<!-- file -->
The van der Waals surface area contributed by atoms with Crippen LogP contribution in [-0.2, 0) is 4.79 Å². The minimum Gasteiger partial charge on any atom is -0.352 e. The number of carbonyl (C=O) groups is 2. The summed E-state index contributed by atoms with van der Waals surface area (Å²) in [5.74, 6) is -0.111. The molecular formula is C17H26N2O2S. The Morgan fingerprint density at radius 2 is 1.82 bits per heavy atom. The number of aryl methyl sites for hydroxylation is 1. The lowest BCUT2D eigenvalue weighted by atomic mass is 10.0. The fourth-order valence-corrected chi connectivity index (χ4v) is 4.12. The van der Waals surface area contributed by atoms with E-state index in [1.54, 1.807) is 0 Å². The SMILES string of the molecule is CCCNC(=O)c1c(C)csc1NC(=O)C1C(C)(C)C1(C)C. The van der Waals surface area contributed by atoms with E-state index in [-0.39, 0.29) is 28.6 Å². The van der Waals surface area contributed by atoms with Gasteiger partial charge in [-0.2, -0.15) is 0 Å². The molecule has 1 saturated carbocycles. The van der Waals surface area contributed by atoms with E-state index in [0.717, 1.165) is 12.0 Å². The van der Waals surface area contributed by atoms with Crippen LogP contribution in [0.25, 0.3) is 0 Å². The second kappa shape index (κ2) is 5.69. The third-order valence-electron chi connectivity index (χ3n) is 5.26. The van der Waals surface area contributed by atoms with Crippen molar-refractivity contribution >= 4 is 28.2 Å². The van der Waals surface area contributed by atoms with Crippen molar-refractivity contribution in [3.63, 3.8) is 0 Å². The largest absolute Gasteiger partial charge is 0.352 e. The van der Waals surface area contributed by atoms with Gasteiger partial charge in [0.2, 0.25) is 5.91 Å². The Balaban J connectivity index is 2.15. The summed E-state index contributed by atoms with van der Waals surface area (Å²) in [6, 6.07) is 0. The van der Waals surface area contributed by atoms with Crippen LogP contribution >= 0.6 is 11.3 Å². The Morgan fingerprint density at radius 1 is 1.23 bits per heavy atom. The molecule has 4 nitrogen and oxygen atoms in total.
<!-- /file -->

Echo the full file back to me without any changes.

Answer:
The van der Waals surface area contributed by atoms with Crippen LogP contribution in [-0.2, 0) is 4.79 Å². The minimum Gasteiger partial charge on any atom is -0.352 e. The number of carbonyl (C=O) groups is 2. The summed E-state index contributed by atoms with van der Waals surface area (Å²) in [5.74, 6) is -0.111. The molecular formula is C17H26N2O2S. The Morgan fingerprint density at radius 2 is 1.82 bits per heavy atom. The number of aryl methyl sites for hydroxylation is 1. The lowest BCUT2D eigenvalue weighted by atomic mass is 10.0. The fourth-order valence-corrected chi connectivity index (χ4v) is 4.12. The van der Waals surface area contributed by atoms with E-state index in [1.54, 1.807) is 0 Å². The SMILES string of the molecule is CCCNC(=O)c1c(C)csc1NC(=O)C1C(C)(C)C1(C)C. The van der Waals surface area contributed by atoms with E-state index in [-0.39, 0.29) is 28.6 Å². The van der Waals surface area contributed by atoms with Gasteiger partial charge in [-0.2, -0.15) is 0 Å². The molecule has 1 saturated carbocycles. The van der Waals surface area contributed by atoms with E-state index in [0.717, 1.165) is 12.0 Å². The van der Waals surface area contributed by atoms with Crippen LogP contribution in [0.25, 0.3) is 0 Å². The second kappa shape index (κ2) is 5.69. The third-order valence-electron chi connectivity index (χ3n) is 5.26. The van der Waals surface area contributed by atoms with Crippen molar-refractivity contribution >= 4 is 28.2 Å². The van der Waals surface area contributed by atoms with Crippen molar-refractivity contribution in [3.63, 3.8) is 0 Å². The largest absolute Gasteiger partial charge is 0.352 e. The van der Waals surface area contributed by atoms with Gasteiger partial charge in [0.2, 0.25) is 5.91 Å². The Balaban J connectivity index is 2.15. The summed E-state index contributed by atoms with van der Waals surface area (Å²) in [6, 6.07) is 0. The van der Waals surface area contributed by atoms with Crippen LogP contribution >= 0.6 is 11.3 Å². The Morgan fingerprint density at radius 1 is 1.23 bits per heavy atom. The molecule has 4 nitrogen and oxygen atoms in total.